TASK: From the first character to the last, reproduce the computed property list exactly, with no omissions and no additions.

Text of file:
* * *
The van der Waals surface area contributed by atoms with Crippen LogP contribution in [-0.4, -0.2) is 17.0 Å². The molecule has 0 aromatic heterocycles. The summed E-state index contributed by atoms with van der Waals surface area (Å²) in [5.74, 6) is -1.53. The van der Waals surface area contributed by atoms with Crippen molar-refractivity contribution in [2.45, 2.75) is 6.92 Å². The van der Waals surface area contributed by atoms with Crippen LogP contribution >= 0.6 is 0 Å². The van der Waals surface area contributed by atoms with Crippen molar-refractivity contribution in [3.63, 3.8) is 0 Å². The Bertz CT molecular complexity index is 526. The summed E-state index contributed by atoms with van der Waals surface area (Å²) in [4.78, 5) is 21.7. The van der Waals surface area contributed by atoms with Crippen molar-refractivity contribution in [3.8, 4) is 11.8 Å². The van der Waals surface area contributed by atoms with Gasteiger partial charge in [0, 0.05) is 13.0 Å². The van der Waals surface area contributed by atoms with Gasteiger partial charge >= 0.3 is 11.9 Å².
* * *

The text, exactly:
The van der Waals surface area contributed by atoms with Crippen LogP contribution in [-0.4, -0.2) is 17.0 Å². The molecule has 0 aromatic heterocycles. The summed E-state index contributed by atoms with van der Waals surface area (Å²) in [5.74, 6) is -1.53. The van der Waals surface area contributed by atoms with Crippen molar-refractivity contribution in [2.45, 2.75) is 6.92 Å². The van der Waals surface area contributed by atoms with Crippen LogP contribution >= 0.6 is 0 Å². The van der Waals surface area contributed by atoms with Crippen molar-refractivity contribution in [3.63, 3.8) is 0 Å². The Bertz CT molecular complexity index is 526. The summed E-state index contributed by atoms with van der Waals surface area (Å²) in [4.78, 5) is 21.7. The van der Waals surface area contributed by atoms with Crippen molar-refractivity contribution in [3.8, 4) is 11.8 Å². The van der Waals surface area contributed by atoms with Gasteiger partial charge in [0, 0.05) is 13.0 Å². The van der Waals surface area contributed by atoms with Gasteiger partial charge >= 0.3 is 11.9 Å².